Saturday, 14 July 2007


My vegetable patch has had a serious growth surge over the past week. From a distance the area looks full and lush, but on closer inspection this is mainly because of weed growth, the dock leaves and thistles look very healthy indeed. I decided to wade in and dig out the invaders before any of them go to seed. Clearing the ground was very similar to treasure hunting as I found my long lost watering can and my favourite garden spade, which I haven’t seen since late spring. I’ve also found loads of potatoes, which is very strange, as I didn’t plant any this year! I must have had some potato peelings in my compost. I found a clump of rhubarb that I didn’t know I had too. Julie had put in a crown that she had got from a neighbour. Some plants have unfortunately disappeared; the peas and leeks just couldn’t compete in the thick undergrowth. My biggest success story this year is the garlic; they’re so large you would swear they came from a supermarket!

Kildare Growers Show
Last week I made it to the Kildare growers show in Kill, Co Kildare. The venue is a great opportunity to talk shop with other people in the horticultural industry. There were in the region of 150 companies exhibiting their products. I decided to concentrate on finding out about watering and heating systems when I first arrived. When I had all the relevant catalogues pushed into my carrier bag I was free to wander around aimlessly to soak up the atmosphere and have a look at what new products are going to be on the market in the near future. Here are a couple of things that caught my attention.

Lighting for the garden is getting more popular. Every year sees new designs. There is even a small light to brighten up your hanging baskets when everyone’s tucked up in bed. I spotted some very sturdy granite and steel posts that had bright halogen bulbs enclosed in the tops, one of the designs, called “Rusty” was exactly that, a light attached to a 1m rusty steel pole, don’t laugh, but I actually thought they were good value at about £200 each, (top quality rust) There is a good range of solar lighting on the market if you can’t be bothered with all that electric cable buried in the garden. Most of the ones I saw were plastic and a bit wobbly, but I’m sure they are o.k. as long as the children don’t try to pole-vault over them. These have the advantage of easily being placed anywhere in the garden and you can move them around to suit your mood. I was assured that we have enough sunlight to power these lights all year, but I haven’t tested this out for myself yet.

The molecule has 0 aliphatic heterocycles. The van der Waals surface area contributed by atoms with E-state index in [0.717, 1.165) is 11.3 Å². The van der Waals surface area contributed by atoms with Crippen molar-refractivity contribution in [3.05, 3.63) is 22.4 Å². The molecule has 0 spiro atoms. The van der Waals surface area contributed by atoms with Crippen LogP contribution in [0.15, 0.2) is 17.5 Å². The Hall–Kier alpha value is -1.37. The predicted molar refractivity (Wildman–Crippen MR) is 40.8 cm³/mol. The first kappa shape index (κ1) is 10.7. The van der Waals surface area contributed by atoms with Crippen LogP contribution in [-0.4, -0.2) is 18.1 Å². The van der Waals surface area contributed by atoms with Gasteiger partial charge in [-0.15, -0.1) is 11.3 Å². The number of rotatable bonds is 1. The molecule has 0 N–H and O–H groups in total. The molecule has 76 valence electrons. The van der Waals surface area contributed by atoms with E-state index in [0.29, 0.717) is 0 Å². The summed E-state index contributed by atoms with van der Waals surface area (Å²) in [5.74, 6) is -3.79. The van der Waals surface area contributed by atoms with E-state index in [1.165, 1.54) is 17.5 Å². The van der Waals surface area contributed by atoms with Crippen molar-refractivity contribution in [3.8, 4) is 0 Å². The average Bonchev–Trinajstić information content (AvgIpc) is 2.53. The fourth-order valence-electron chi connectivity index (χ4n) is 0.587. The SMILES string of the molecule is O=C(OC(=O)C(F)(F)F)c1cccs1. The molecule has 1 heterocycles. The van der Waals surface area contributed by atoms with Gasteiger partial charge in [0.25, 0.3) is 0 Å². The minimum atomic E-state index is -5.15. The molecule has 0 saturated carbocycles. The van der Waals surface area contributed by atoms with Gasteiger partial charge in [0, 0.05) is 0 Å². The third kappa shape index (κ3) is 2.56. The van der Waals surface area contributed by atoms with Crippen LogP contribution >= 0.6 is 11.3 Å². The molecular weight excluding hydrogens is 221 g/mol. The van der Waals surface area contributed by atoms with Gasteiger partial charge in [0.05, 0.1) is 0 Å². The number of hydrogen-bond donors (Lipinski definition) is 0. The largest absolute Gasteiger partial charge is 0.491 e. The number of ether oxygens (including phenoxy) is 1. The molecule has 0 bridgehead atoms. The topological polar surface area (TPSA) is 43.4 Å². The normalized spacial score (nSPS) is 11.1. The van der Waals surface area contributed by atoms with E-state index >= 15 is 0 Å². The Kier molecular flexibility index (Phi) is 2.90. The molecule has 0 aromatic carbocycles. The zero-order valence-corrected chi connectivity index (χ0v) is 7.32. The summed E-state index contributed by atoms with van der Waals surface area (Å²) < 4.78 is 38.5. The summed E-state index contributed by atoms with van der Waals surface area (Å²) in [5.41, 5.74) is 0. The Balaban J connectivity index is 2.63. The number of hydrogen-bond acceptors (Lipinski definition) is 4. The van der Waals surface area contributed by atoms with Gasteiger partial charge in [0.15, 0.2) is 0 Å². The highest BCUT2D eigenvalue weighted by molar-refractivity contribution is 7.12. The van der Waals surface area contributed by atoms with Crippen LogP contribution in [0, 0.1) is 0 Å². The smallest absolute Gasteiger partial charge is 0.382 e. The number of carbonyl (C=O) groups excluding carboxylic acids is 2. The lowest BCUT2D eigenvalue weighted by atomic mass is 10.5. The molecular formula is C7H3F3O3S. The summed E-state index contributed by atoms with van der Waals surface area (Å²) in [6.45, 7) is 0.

Bamboos are very trendy at the moment. Most varieties are actually well suited to our climate, although some need protection from the salty winds we get. These plants, (like the rusty pole), do seem a bit expensive at first, but after the initial shock of parting with your hard earned money, give very good value. A carefully chosen plant will give a lifetimes pleasure with the soft rustle of their leaves and graceful movement. Some species are quite invasive and are best grown in large containers on the patio. The plants range from a groundcover to over 10 metres tall so you wont be stuck for choice.


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